MCA unhappy about BCCI giving Brabourne international cricket
Two of the BCCI's high-profile member associations have aired their grievances over certain decisions taken at the board's annual general meeting on Sunday. While the Mumbai Cricket Association (MCA) is unhappy about international cricket returning to Brabourne Stadium, the Cricket Association of Bengal (CAB) has expressed displeasure over its share of the posts handed out at the meeting.
The MCA said it should have been informed beforehand of the BCCI's decision to hand out international matches to the Brabourne Stadium, which belongs to the Cricket Club of India (CCI). MCA president Ravi Savant, who was appointed BCCI's vice-president from the west zone in place of Niranjan Shah, said he would write to the board about the matter. "I objected to this resolution at the AGM. I said I will file my detailed objection in a letter to the board," Savant told the Times of India. "The board cannot pass a resolution like that. The CCI comes under our [MCA's] jurisdiction. Our request is that the MCA should be taken into confidence before any match is awarded to the CCI."
While the Brabourne Stadium is the older of the two, the Wankhede Stadium has been the main venue for international cricket in Mumbai in recent years. The MCA, though, had entered into an agreement with the CCI in the lead-up to the 2011 World Cup to organise India matches there while the Wankhede was being renovated for the show-piece event. In that period, the ground hosted an India-Sri Lanka Test, an India-Australia T20 and several matches in the 2006 Champions Trophy. Before that, CCI last hosted a Test match in 1973 and an ODI in 1995.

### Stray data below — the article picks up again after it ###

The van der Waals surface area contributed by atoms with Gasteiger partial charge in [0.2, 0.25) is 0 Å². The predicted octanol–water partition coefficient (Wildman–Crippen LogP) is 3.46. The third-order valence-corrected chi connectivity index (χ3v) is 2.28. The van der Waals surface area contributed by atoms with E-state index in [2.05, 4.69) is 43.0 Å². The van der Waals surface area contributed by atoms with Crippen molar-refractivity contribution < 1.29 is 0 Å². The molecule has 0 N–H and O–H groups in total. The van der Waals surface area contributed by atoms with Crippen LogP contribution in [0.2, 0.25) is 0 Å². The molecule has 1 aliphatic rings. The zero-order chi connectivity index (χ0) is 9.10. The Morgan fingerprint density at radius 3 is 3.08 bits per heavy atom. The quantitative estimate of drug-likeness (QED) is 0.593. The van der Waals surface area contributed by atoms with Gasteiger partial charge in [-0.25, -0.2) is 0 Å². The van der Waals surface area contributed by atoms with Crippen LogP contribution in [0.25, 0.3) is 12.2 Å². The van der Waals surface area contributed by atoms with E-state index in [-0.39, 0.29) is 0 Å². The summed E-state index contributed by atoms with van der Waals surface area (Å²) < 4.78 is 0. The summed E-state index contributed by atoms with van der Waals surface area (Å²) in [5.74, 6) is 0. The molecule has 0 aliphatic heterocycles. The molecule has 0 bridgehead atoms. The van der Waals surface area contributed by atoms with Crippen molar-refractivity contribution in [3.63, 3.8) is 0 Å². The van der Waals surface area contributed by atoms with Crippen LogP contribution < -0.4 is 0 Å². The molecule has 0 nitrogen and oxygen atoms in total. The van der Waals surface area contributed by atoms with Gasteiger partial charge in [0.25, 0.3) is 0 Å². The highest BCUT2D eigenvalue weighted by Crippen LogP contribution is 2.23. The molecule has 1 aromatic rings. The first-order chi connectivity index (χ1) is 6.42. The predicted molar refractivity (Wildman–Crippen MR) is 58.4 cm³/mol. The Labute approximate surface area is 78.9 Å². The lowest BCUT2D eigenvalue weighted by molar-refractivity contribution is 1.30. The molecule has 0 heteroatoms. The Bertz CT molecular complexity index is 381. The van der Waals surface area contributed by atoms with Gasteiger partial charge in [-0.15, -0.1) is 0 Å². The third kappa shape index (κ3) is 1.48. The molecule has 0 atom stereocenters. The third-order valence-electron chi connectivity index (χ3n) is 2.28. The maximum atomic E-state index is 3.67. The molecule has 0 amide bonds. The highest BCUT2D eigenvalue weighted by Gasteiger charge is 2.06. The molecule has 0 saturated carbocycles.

Sevanthi Parekh, the president of CCI, dismissed the MCA's objections. "Let the MCA keep objecting. The resolution was passed unanimously in the AGM. Now, we will be treated as an eligible unit and will be awarded an international game whenever our turn comes as per rotation policy."
The CAB treasurer, meanwhile, said his association "deserved better" after the "support" it extended to BCCI president N Srinivasan.
CAB president Jagmohan Dalmiya, who carried out the day-to-day administration of the BCCI after Srinivasan had temporarily stepped aside following the arrest of son-in-law Gurunath Meiyappan for betting during the IPL, was named chairman of the board's newly-constituted northeast development committee. He was relieved of his BCCI administrative duties, with Sanjay Patel, who was appointed full-time board secretary at the meeting, taking over until the courts rule on Srinivasan.
Other CAB members gaining appointments included joint secretary Subir Ganguly, who was named on the IPL governing council, treasurer Biswarup Dey who made it to the finance committee, and Chitrak Mitra, who was retained as the BCCI's vice-president from the east zone and named chairman of the committee overseeing the Vizzy Trophy, the annual inter-zonal university tournament.
"The committees where there are representatives from the CAB are either less important or non-active," Dey was quoted as saying, by the Telegraph India, on behalf of the CAB. "We certainly deserved better. This actually sends a wrong message about Bengal cricket.
"Now if you ask me whether we have been treated in the right manner, I would say that the future will answer this question. People are asking whether the CAB will change its stance [towards Srinivasan]. Well, we will act according to the situation. If someone is good with us, we will reciprocate in the same manner. If that is not the case, then obviously we will have to change our stance. We will have to rethink our approach. This is not the age of Gandhigiri. We gave our support, but it didn't get reflected while the various important committees were formed."
Dey said the CAB did not grudge other east zone members the posts there were given, though. "We have no problem with what Odisha and Jharkhand have got. We absolutely believe that Mr Ranjib Biswal [chairman, IPL governing council] and Mr Choudhary [chairman, anti-corruption and marketing committees] deserve such high-profile responsibilities. But where do we stand?"